Citing "severe weather forecasts," the Democratic National Convention Committee announced Wednesday that President Barack Obama would move his prime-time acceptance speech from Bank of America Stadium to a smaller, indoor venue nearby.
"We have been monitoring weather forecasts closely and several reports predict thunderstorms in the area, therefore we have decided to move Thursday's proceedings to Time Warner Cable Arena to ensure the safety and security of our delegates and convention guests," DNCC CEO Steve Kerrigan said in a statement.
Republicans had questioned whether Obama could fill the stadium's 73,778 seats (and needled Democrats for holding their big event in a venue named for a bank associated with unpopular Wall Street bailouts). Kerrigan's statement said 65,000 people had signed up for "community credentials" to see the president speak.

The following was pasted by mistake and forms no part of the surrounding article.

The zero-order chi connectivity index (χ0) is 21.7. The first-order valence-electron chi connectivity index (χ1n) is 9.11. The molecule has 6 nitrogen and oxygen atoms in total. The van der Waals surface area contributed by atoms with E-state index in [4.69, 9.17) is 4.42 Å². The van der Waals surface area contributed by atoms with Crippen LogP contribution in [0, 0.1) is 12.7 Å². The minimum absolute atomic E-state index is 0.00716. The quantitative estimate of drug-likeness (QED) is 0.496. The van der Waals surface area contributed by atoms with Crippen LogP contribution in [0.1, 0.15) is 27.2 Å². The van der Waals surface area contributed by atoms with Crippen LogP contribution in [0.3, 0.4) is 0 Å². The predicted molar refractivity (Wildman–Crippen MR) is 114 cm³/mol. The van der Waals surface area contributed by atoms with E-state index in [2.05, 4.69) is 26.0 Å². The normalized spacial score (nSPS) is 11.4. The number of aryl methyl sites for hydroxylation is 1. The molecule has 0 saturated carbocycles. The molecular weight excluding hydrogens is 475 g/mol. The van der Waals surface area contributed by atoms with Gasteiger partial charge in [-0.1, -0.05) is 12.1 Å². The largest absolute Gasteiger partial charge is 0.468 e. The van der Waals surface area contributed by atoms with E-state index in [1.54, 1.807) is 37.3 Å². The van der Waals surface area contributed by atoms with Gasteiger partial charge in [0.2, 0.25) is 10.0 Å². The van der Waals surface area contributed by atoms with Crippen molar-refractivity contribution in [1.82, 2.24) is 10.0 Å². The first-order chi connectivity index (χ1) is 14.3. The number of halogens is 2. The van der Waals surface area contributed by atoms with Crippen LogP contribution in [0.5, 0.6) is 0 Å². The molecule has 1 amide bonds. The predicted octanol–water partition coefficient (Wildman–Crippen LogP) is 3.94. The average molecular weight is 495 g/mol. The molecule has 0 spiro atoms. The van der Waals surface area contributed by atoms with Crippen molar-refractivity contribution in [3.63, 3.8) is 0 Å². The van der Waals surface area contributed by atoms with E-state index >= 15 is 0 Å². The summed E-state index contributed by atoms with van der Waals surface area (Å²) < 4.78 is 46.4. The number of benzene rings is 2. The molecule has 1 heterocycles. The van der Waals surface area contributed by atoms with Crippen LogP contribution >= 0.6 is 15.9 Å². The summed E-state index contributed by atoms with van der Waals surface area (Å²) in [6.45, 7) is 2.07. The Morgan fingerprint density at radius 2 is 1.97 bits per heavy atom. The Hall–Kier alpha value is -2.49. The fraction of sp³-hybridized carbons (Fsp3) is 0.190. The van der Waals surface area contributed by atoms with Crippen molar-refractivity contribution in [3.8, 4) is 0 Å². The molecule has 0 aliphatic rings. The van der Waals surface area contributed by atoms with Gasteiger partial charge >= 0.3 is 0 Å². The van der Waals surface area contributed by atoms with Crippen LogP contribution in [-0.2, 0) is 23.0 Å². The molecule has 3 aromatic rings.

"The president will speak to these credential holders on a national conference call tomorrow afternoon, and we will work with the campaign to ensure that those unable to attend tomorrow's event will be invited to see the president between now and election day," Kerrigan said.
On Tuesday, Obama re-election campaign manager Jim Messina said at a forum organized by ABC and Yahoo News that the speech would occur in the stadium "rain or shine" unless the safety of those attending might be jeopardized.